The architect who earlier this year made a case for the use of wood in tall buildings goes on the record with TreeHugger.com to say that wood is one of the most technologically advanced building materials. And it's been that way for the past 500 years, he says. "The architecture industry is stuck in a mindset that Modernism is about glass, steel, and concrete and my argument is that those are man-made materials that have incredible impacts on the earth, incredible impacts on energy, and incredible impacts on carbon," he says. When it comes to wood, "we have a material that has an incredible molecular structure, it's incredibly lightweight ... and we realize that the binders in the wood molecular structure are quite complex and have in themselves all kinds of opportunity," he says. "So as we start to break down wood, we can see how we can reconstitute it in new ways."
Manufacturers served up variety and innovation at the year’s biggest event for the green building industry. Here are some offerings you won’t want to miss.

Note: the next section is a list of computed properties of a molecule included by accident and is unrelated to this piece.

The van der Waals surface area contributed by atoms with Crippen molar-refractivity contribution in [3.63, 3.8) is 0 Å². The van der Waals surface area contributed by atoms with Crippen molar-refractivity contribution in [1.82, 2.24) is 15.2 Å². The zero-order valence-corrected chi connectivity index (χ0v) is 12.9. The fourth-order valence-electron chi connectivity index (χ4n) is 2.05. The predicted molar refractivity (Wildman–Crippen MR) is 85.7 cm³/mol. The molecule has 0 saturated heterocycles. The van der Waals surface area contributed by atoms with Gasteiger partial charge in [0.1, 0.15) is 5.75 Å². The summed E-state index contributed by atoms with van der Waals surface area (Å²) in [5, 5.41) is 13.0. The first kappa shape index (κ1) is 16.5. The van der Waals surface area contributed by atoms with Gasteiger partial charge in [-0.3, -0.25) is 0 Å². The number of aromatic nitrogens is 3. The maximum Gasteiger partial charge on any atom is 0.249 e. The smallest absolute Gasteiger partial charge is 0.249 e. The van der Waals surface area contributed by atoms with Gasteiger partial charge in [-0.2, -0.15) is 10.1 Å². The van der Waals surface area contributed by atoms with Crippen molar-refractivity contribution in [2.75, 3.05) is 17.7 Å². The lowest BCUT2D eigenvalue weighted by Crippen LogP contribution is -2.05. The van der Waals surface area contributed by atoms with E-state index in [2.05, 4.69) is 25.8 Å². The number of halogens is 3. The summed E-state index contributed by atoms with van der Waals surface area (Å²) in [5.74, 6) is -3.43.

The world's largest conference and expo dedicated to green building, going on this week in San Francisco, is packed with the latest innovations from the sustainability sector. Here are some of our favorites.
In round four of the back and forth between USA Today and the USGBC over the on-going series on the green-building organization and LEED, USGBC vice president of LEED technical development Brendan Owens weighs in.
USA Today took aim at the green building industry today with a special report that argues against the environmental benefts promoted through the U.S. Green Building Council's programs.
The USGBC repsponds to USA Today's article critiquing LEED, asserting that "LEED isn't perfect, but it is always improving" and "the costs of individual LEED credits are irrelevant because the market learns to deliver green buildings at little to no added cost."
As the U.S. General Services Administration continues to evaluate green-building systems for use in its projects, more than 1,200 businesses and organizations sign on to a letter asking the organization to continue using LEED.